Michigan vegetable crop report – May 19, 2021

Cool-season crops, like lettuce, and warm-season crops, like squash, are now in the ground to different degrees on different farms.

Lettuce and squash
Cool-season crops, like lettuce (left), and warm-season crops, like squash (right), are now in the ground to different degrees on different farms. Photos by Jessica Good and Ben Phillips, MSU Extension.


Watch Michigan State University state climatologist Jeff Andresen’s weather forecast, or see highlights below.

Our dry weather was caused by a trough in the jet stream that parked cool air over us and kept Gulf moisture at bay. As a result, soil moisture in the top yard of soil is as low as 25% of normal in most of lower Michigan, a water deficit that will take above-normal precipitation to overcome. What other springs have started this dry? Looking back, this spring’s precipitation has been most similar to 1983, 1984 and 1986.

Vegetables will need irrigation this week to avoid water stress. To date we have had dry soils but cool weather, which means water demand on the plant side has been lower. This will change as evapotranspiration rates climb along with temperatures this week, increasing a water demand that can’t be met by the low moisture in our soils. See more on irrigation below.

We will see a big change this week as a ridge in the jet stream builds over the Midwest, bringing temperatures that are 15-20 degrees Fahrenheit above-normal. Highs will be in the mid to upper 80s for most of the state with lows in the 60s as we move into the weekend through Monday.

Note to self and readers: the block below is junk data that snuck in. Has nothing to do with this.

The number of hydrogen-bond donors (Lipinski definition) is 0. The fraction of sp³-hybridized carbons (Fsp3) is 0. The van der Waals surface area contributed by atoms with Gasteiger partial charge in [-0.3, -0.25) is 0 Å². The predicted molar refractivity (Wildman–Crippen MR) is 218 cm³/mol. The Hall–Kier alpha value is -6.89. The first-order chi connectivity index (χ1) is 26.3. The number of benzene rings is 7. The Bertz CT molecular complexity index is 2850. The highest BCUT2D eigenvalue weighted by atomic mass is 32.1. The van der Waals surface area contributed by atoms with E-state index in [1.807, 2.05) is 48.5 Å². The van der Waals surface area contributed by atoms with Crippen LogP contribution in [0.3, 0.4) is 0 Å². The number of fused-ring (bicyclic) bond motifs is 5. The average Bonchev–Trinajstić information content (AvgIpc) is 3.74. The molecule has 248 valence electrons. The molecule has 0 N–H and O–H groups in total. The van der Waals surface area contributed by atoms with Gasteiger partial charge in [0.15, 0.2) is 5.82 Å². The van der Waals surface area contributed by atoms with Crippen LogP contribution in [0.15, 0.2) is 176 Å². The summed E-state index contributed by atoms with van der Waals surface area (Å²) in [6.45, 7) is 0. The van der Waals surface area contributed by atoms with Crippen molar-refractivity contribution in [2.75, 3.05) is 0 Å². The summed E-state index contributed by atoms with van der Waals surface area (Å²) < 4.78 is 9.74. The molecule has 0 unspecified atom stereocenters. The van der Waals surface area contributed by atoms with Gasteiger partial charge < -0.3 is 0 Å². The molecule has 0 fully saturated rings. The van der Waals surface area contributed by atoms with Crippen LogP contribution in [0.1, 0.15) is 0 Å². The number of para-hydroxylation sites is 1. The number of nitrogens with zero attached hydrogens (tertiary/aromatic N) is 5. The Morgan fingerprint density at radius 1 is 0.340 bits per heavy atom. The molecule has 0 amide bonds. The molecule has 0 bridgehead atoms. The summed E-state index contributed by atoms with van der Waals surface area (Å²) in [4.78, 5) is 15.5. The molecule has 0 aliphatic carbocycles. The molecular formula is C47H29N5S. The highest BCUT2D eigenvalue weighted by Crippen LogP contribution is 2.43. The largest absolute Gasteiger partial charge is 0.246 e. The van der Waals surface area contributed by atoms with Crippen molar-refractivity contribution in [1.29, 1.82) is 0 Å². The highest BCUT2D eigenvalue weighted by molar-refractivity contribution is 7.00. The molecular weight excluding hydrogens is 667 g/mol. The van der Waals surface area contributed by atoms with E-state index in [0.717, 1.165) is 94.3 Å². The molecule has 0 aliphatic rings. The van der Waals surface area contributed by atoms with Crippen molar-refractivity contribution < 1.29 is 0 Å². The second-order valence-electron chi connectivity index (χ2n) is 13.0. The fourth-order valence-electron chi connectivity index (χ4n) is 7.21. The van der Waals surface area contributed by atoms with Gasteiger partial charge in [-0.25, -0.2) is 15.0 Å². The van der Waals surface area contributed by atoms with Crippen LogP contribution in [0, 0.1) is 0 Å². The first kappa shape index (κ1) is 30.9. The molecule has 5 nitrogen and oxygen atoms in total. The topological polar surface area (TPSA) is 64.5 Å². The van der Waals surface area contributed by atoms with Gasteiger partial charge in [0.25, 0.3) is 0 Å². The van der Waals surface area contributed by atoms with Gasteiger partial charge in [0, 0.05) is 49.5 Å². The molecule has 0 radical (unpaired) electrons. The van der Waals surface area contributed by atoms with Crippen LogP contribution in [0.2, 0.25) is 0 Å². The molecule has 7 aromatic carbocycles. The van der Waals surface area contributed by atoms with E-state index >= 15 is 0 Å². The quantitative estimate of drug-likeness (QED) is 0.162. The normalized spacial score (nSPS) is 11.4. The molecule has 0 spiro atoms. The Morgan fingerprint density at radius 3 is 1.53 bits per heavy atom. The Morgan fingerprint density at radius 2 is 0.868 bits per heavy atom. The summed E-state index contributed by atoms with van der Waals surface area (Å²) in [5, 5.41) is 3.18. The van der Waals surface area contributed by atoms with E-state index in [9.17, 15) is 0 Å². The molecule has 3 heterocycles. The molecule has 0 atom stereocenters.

Precipitation is forecast to total 0.5-0.25 inches or less for most of the state over the coming week, with the exception of the Western Upper Peninsula. The next significant chance of widespread rain will come late Sunday into Monday.

Precipitation requires two ingredients: water vapor in the atmosphere, and a way of making it condense and fall. For many weeks now we’ve had low water vapor in the atmosphere. The change in the jet stream will bring us a return to southwesterly flow (= higher water vapor), but the Gulf moisture this brings will likely stay to our west in the near-term.

The medium range forecast reflects ridging in the jet stream, with near- to above-normal temperatures and above-normal precipitation forecast for May 24 through June 1. However, there is low confidence in the forecast for precipitation.

MSU’s network of over 100 weather stations can be accessed at MSU Enviroweather.

There are several pest prediction models based on temperature accumulations at the new Enviroweather website:  seed corn maggot, cabbage maggot, and European corn borer. Click on any of those pests to be taken to the model. Once there, change the Station to the one nearest you.

General crop management notes


Many farms have plastic and drip tape laid, but the tape is not yet hooked up to mains or submains and the ultimate water source. In a more typical spring, there is enough soil moisture beneath the plastic to get plants through for a while before getting the plumbing done. Unfortunately, not this year.

Black plastic mulches increase soil temperatures, and plant evapotranspiration goes up then too. Also, mulches of any color act as a physical barrier to rainfall once laid, and even if we get a lucky shower the plants will only receive a fraction of it through the transplanter holes. Fresh transplants going into plastic at this time are going to be ready to rock with summer-like temperatures above and below ground, and could become moisture stressed without the drip lines hooked up.